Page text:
The success of not signing the RCEP should be measured by the extent to which India is able to align the goals of its foreign trade policy.
After eight years of negotiation, 15 Asian-Pacific economies including China, Japan, South Korea, Australia, New Zealand and ten members of the Association of South East Asian Nations (ASEAN) concluded the Regional Comprehensive Economic Partnership (RCEP) Agreement during a virtual signing ceremony on the occasion of the 37th ASEAN Summit in Hanoi, Vietnam, on 15 November 2020. This agreement covers almost a third of the world’s population — two billion people — and nearly a third of the global GDP — 28.9 percent. The negotiations concerning RCEP included trade in goods, services and investment; intellectual property rights; and special and differential treatment to less developed ASEAN member states, among others. The agreement will simplify the customs procedure and rules of origin laws between countries — implying reduced potential regulatory frictions for firms and countries for regional supply chains. Previously, a product made in Vietnam that contains Chinese parts, for example, might have faced higher tariffs elsewhere in the ASEAN free trade zone. Inclusion of a common set of rules of origin among the RCEP member countries will facilitate the easier movement of goods across the region and encourage these countries to look within the region for suppliers.
However, issues about the environment and labour, which are being seen as necessary and key components of trade and policymaking in the post-pandemic world order, have been overlooked in the agreement. In light of Trump’s decision to withdraw the United States from the Trans-Pacific Partnership (TPP) in 2017, economists touted the RCEP as the world’s largest trade bloc for effectively consolidating the Asian market. The remaining countries of the TPP picked up the threads to form the Comprehensive and Progressive Agreement for Trans-Pacific Partnership (CPTPP); but once the RCEP agreement becomes effective, it would become the world’s largest export supplier and second-largest import destination.
India was a major part of the negotiations and agreed to the guiding principles of the RCEP up until November 2019. The fallout from these negotiations was the result of a number of economic and geopolitical reasons. Analysts have argued that India’s final decision to not sign the RCEP was ostensibly driven by the ongoing tensions with China. There was a fear among Indian policymakers that the elimination of tariffs would open the markets to a flood of imports, which will make India a dumping ground for cheap imports, predominantly from China, and hurt the local producers. While the defensive viewpoint of the Indian government appears to be befitting at the moment, Japan and Australia’s decision to go ahead with the RCEP despite ongoing geopolitical tensions with China should serve as a narrative for Indian policymakers to review their decision. By not signing the RCEP, India let go of a chance to become part of a mega-national trade deal that has the potential to shape regional trade patterns and economic integration in the future. RCEP member countries have left the door open for India to reconsider, with Japan and Indonesia insisting India join the trade pact in order to neutralise the economic clout preponderated by China.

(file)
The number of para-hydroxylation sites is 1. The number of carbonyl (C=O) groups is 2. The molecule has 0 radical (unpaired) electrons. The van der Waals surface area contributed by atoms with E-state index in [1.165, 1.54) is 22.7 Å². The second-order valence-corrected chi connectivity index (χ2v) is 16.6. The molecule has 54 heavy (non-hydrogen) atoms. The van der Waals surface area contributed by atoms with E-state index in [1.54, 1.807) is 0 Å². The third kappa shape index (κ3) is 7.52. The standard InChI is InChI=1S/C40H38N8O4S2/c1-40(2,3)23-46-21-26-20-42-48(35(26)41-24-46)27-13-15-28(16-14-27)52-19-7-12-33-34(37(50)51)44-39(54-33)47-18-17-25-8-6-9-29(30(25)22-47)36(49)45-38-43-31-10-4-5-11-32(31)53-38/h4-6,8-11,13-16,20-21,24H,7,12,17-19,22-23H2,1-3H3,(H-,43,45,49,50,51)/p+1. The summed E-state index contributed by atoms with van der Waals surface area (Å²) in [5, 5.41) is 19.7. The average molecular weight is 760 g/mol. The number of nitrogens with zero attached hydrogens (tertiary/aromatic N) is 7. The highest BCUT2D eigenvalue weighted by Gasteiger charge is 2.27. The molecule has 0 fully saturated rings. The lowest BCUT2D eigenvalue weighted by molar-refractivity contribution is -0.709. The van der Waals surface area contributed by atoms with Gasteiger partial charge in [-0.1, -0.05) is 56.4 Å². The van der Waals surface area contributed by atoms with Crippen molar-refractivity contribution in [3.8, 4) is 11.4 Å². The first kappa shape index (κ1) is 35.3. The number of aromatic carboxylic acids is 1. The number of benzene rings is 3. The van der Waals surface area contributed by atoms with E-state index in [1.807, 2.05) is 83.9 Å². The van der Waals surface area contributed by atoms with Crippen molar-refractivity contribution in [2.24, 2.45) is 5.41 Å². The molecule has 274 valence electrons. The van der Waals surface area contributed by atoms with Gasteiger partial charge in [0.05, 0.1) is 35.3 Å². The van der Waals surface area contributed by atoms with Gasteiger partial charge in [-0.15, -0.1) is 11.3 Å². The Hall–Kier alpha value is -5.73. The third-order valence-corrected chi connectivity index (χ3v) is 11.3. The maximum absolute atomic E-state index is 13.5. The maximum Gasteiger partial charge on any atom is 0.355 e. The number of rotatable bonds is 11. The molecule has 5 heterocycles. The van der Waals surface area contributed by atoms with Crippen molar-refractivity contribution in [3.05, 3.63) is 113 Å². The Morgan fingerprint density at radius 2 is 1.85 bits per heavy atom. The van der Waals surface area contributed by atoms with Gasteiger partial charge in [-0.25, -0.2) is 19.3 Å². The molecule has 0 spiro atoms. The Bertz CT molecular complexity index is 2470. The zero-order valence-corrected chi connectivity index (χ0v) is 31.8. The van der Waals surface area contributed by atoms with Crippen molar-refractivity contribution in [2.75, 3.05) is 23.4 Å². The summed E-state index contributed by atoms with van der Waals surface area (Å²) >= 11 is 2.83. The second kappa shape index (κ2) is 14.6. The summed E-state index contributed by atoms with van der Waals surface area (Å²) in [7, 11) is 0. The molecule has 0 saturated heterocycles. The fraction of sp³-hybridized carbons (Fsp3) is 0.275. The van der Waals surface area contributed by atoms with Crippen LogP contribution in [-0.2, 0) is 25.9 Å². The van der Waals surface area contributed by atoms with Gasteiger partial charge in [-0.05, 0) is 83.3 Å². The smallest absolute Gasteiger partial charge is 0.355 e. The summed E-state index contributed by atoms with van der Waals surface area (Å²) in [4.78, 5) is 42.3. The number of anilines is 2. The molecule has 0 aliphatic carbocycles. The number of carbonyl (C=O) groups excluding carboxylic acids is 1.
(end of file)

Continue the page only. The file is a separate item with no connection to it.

As mentioned before, there were a number of economic and geopolitical reasons that pushed India to stay out of this trade pact, including prevailing trade deficits with a majority of the RCEP member countries, disagreement on demands put forth by India to the RCEP, and a Sino-centric effect influencing India’s decision to not sign.
Trade agreements are generally formed in order to provide mutual economic benefits to the involved parties. In the case of India, evidence shows that Free Trade Agreements (FTAs) have resulted in unfavourable gains to other partners, which has worsened India’s trade balance. Indian exports have become more competitive on the global scale in the past two decades, but FTAs have ensured a higher rise in imports in comparison to exports. Currently, India has 14 Regional Trade Agreements (RTAs) in force with a dozen more under negotiation; findings from NITI Aayog’s report on India’s performance in FTAs highlighted that total exports to FTA countries have not outperformed total exports to rest of the world. More specifically, FTAs with ASEAN, South Korea and Japan in the past have all instigated the trade deficit to increase significantly. For the fiscal year 2019, India registered a trade deficit with 11 RCEP member countries, signifying that trade pacts are not only about gaining access to markets in other countries but also giving market access to the trade partners. Given India’s poor performance in FTAs and inability to negotiate a balanced trade deal in the past, Indian policymakers were wary of a worsening trade deficit, which could have resulted post-RCEP.
Taking into account the prevailing trade deficits with a majority of the RCEP member countries and a lackluster performance by the domestic manufacturing sector, India proposed a three-tier approach for tariff reduction to the member countries. With ASEAN, India planned to reduce tariffs at 80 percent of tariff lines; for countries that already have an FTA with India — Japan and South Korea — India proposed a relief at 65 percent of tariff lines; and in the absence of existing trade agreements with countries like China, Australia and New Zealand, a provision of 42.5 percent of tariff lines was announced. However, the RCEP member countries required a greater reduction in tariff lines — aiming at 90% — and this proposal from India was neglected by the member countries.